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Table 4 Reasons why CWC education may or may not change primary care patient behaviour

From: A survey of primary care patients’ readiness to engage in the de-adoption practices recommended by Choosing Wisely Canada

Will CWC information change your behaviour?
If yes, how? If not, why not?
Will take action I already hold the views of CWC
“I will ask my friends if they are taking antipsychotic drugs”
“I will certainly ask—I don’t think she’s in medications but I will verify that. I now will be more savvy when advocating for her”
“We will exercise and eat better and when the doctor says they will give a test, I will ask if it is necessary and whether it has to be done annually”
“I would certainly have conversations with family members and caregivers and want to know what they are taking”
“I would discourage antipsychotics for dementia, unless other things have not helped”
“I will talk to my friends about antipsychotic use and if they are concerned, I will educate them”
“Not really. I try to be careful anyways and so I am already doing the things you are suggesting”
“I self monitor and I am an RN so I know what CWC is telling me and my views conform with what CWC says; I listen to doctors and would question if I didn’t agree with the recommendation”
“I question physician recommendations anyways and my views conform with Choosing Wisely. I always discuss why I need test, procedures, and exams”
“I have already been exposed to this information and I already agree with this”
“I already believe that overtesting is a waste of money, can cause more problems with more false positives and harms”
Will ask more questions Trust physician judgment
“I will question physician decisions more and I will be more assertive. I will take more responsibility for asking questions. I need a good reason to take medications and I will take more control over my health”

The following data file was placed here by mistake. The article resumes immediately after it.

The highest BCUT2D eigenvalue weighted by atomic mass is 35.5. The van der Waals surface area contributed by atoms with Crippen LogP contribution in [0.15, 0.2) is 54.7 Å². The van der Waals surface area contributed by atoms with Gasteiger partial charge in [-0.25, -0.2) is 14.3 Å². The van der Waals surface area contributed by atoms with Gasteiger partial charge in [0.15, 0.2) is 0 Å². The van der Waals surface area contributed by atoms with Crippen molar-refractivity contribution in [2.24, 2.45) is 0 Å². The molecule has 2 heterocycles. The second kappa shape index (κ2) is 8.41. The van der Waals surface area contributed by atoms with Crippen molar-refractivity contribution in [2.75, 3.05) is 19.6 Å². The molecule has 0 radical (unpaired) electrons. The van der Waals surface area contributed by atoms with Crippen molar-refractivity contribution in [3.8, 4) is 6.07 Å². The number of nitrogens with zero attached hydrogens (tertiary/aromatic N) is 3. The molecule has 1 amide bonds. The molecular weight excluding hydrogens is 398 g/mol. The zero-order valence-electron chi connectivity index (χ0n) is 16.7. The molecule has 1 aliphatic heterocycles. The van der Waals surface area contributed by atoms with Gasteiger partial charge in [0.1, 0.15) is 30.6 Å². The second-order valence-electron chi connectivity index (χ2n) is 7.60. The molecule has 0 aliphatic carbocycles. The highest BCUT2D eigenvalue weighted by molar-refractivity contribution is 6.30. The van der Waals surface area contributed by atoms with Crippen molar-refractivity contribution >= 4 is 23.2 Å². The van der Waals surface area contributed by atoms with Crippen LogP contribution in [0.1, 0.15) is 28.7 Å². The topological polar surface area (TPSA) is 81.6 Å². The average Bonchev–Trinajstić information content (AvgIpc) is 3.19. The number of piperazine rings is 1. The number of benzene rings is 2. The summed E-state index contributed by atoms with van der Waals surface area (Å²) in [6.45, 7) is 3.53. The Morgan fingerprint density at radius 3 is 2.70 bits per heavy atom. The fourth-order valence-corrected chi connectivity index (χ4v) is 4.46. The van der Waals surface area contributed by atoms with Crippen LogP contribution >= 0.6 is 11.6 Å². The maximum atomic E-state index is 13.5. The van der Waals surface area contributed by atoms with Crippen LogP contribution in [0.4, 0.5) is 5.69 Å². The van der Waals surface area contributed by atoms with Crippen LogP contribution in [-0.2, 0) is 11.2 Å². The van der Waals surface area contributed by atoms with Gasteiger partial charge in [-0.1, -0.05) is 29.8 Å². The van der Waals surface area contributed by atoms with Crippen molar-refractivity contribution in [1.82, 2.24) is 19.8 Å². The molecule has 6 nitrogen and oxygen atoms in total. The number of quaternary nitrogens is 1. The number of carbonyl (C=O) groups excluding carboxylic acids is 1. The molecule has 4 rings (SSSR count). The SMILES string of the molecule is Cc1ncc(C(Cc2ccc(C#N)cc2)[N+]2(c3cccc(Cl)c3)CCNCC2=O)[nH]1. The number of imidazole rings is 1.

“Now that I am aware of this, if a professional recommended an antipsychotic, I might inquire more about it than I would have otherwise; I’d ask if there were other courses if action and if it was really necessary. I’d now wonder whereas before I wouldn’t have”
“The next time a doctor recommends a certain test, I will do more research, ask questions and not feel obligated because a health care practitioner recommends it”
“I would question more especially for tests and medications”
“It wouldn’t change my behaviour—because I trust what the doctor says”
“I trust my doctor to tell me which tests to have”
“I have a great doctor that doesn’t send me for anything unnecessary; I trust him unreservedly and so because I already have that care, I don’t need to change my behaviour”
I should have as many tests as possible to be safe
“Prevention is important. My father had an ECG and it saved his life so I think getting routine preventive tests all the time, even if not necessary, is important”
“It will not—because my sister died, I now get tests for everything”